In early October this year, PBS released the documentary ‘Half the Sky’, based on the book by frequent AIAC target and New York Times journalist, Nicholas Kristof, together with his wife Sheryl WuDunn (a former New York Times journalist) focusing on the lot of girls and women in the Global South. As part of Kristof’s mission to replace their oppression by opportunity, he visits a number of sites. The action usually revolves around Kristof accompanied by a famous American actress. The first stop had to be in Africa, of course.
Kristof visits Sierra Leone where he, along with actress Eva Mendes, takes on the case of a 14-year old girl Fulamatu, who has been raped repeatedly by a next door neighbor, passing as a “pastor.” Kristof and Mendes visit the shelter where the girl was taken by her mother. Over the next few minutes, Kristof proceeds to do his own police work, and takes it upon himself to arrest the rapist. He also counsels the young girl. By the end of the segment however, it is unclear whether the rapist will stay in prison and pay for the crime and whether Fulamatu will be safe (her father throws Fulamatu and her mother out of the house because of the “shame” and attention they bring to the family). The whole ends with an odd scene, with Mendes — who looks as she does not want to be there — saying goodbye to Fulamatu, offering her a necklace and hugging her: “You are so beautiful, brave and strong.” Kristof then moves on to Thailand and Mendes goes back to the US.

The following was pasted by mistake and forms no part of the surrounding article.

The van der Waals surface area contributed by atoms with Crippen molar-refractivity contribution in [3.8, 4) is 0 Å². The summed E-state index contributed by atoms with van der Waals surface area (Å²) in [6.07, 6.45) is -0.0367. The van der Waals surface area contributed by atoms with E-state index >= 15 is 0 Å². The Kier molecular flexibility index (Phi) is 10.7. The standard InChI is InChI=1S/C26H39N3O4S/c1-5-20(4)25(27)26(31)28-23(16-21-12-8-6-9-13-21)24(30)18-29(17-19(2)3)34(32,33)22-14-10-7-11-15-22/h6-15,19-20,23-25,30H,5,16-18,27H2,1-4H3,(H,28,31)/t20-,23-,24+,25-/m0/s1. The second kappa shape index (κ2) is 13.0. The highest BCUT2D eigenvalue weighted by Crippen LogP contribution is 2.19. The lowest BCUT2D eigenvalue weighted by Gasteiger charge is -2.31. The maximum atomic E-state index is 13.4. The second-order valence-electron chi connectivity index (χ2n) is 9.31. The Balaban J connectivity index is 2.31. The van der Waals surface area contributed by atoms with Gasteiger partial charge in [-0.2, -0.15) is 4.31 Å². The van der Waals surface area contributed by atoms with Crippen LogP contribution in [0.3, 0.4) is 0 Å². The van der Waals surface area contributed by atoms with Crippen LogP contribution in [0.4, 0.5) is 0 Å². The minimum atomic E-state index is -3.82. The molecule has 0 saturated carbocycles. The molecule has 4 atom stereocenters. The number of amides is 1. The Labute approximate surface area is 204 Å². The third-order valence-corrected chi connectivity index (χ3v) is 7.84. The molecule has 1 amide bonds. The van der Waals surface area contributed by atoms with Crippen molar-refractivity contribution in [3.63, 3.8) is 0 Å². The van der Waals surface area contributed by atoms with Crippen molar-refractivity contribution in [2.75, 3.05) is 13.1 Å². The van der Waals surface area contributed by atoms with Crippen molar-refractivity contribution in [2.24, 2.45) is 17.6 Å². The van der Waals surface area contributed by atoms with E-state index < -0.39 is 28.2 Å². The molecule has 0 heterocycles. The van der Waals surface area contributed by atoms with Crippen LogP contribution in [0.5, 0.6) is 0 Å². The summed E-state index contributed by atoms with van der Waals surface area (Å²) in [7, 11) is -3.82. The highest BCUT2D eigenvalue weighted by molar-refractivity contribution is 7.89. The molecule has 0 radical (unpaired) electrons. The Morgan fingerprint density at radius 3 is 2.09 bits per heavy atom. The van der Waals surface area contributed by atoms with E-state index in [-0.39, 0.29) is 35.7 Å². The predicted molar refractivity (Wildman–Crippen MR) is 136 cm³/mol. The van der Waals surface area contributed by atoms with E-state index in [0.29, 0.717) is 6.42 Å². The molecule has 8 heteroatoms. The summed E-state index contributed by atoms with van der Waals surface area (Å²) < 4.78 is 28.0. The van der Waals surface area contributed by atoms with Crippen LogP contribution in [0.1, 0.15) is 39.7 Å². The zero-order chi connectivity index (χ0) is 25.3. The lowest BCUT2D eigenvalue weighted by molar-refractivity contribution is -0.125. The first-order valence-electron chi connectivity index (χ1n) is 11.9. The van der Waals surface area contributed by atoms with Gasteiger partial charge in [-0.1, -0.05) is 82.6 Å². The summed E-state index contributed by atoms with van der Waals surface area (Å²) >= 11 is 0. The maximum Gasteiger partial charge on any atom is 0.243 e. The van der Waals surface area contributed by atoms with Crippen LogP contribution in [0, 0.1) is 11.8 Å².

Kristof has drawn criticism for his storytelling techniques, his tendency to exoticize cultures, his parachute style of engagement, his disregard for the impact of structural forces and power dynamics and ill-suited solutions. But Kristof is not the first and will certainly not be the last Western reporter who, in his conscientising endeavors, locates himself central to the stories of vulnerable children. Neither will he be the last one to steer his parachute towards Africa.